2 Steps To Minimize Parent Conflict

I want to share some advice on how you can minimize parent conflicts next season.

A few weeks back I wrote an article on the importance of having a well-defined coaching philosophy to help with potential disagreements and even prevent them...

And today I want to build on that by discussing two critical steps to building a positive relationship with parents... so that they'll be more willing to work with you, rather than against you.

These steps are...

  1. Establishing a relationship with parents that's built on trust.
  2. Getting parents to buy-into your definition of success for their child... which for the vast majority of players does not include a full-ride to Duke!

So let's start with the first step...

How do you establish a relationship built on trust?

An old adage comes to mind...

"No one cares how much you know, until they know how much you care."

I think this quote is extremely relevant for coaches wanting to gain parents' trust...

Because if parents don't "know" with certainty that you genuinely "care" about their child... they are far more likely to question your decisions.

A book that I would recommend reading on this topic is InSideOut Coaching by Joe Ehrmann...

Particularly his emphasis on the importance of becoming a "transformational coach" rather than a "transactional coach"...

Because while the former is aimed solely at helping young adults reach their full potential both in and out of sports... the latter coaches out of selfishness, and is only interested in what they can get out of it for themselves.

So, the players' best interest must be at the core of everything you do.

What are some behaviors that exemplify this "player-centered" approach?

  • Care about your players, and treat them as you would your own child.
  • Treat every player fairly... regardless of their ability.
  • Ensure that competition for spots and playing time is fair.
  • Coach in a manner that's positive... and is centered on correcting problems rather than being overly critical and demeaning.
  • Take a genuine interest in your players and what their goals and personal interests are.


This is about building a relationship with your parents and parents... so that they have a good reason to put their trust in you.

Ok, let's move on to the second step to being able to "work with" parents...

Which is getting them to buy into your definition of success.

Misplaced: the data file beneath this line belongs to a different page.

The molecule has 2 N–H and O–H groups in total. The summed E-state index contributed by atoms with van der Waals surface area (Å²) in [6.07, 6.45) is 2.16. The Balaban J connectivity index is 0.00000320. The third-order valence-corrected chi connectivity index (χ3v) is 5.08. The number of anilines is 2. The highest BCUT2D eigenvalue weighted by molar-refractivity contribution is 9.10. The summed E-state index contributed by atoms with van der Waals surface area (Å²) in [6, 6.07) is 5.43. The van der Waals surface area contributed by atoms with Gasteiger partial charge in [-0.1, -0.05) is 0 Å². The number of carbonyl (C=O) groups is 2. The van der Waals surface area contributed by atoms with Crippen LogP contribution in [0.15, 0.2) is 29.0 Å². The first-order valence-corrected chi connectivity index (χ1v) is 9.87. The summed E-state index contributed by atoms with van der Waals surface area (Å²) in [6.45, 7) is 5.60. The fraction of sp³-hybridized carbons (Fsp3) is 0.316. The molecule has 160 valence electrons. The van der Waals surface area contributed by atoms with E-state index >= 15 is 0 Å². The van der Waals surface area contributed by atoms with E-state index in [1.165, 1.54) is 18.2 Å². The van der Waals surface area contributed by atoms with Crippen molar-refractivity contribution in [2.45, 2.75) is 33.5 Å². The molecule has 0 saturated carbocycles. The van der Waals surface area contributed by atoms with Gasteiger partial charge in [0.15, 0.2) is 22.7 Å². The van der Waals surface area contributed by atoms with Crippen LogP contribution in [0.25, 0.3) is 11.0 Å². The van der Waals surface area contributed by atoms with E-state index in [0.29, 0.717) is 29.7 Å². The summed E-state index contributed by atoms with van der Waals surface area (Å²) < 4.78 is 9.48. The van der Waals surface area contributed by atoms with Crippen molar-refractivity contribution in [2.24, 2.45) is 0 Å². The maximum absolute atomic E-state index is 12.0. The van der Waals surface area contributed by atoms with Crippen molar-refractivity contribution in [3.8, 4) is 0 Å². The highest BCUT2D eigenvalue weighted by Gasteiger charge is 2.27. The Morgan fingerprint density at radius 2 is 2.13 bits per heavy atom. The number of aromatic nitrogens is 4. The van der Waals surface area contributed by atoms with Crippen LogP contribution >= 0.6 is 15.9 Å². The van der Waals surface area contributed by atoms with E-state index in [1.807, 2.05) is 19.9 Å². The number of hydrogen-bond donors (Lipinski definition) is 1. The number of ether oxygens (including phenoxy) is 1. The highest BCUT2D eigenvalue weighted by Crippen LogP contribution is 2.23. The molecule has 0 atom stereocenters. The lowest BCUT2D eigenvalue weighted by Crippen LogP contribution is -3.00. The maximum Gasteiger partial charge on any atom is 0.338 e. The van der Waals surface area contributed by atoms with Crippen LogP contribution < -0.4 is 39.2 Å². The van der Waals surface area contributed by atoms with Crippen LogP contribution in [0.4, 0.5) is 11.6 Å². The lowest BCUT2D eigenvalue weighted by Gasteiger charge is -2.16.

And I still don't think anyone has defined success better than Coach Wooden...

"[Success is the] peace of mind which can be attained only through the self satisfaction of knowing that you made the effort to become the best of which you're capable. And that's in the hands of all of us." -Coach John Wooden

So, success is going to be different for every player.

Success for your star player may be earning a D-1 scholarship, while for another player it may just be making the team.

Sounds simple enough!

But how do you get parents to buy into that definition?

One of the best ways I've seen comes from Coach Nate Sanderson, which he wrote about at length in this article.

At the very first parent meeting he distributes notecards on which parents are supposed to answer a series of questions.

And two of those questions are:

  • Write at least one reasonable, measurable goal you have for your daughter this season.
  • What do you want your daughter's experience to be like if she CAN'T accomplish any of the goals you wrote for her on the first card?

By doing this, as Coach Sanderson explains, you'll accomplish two things...

  1. You'll be able to address unreasonable expectations immediately... because as he explains, "The vast majority of the conflict we experience... is the result of unrealistic expectations."
  2. It allows parents to begin to see the value of their child's experience (and their own experience) even if they do not accomplish their original goals.

I think by asking these questions up front, and dealing with any unreasonable expectations immediately... will go a long way to getting parents to buy into a more reasonable definition of "success" for their child.

Ok, that's all for today!

Let me know what you think...

Have you shifted your mindset away from "dealing" with parents?

If so, what techniques have you used to get parents to "work with" you?

Do you like Coach Sanderson's approach of addressing tough questions at the start of the season?

I look forward to reading your responses!


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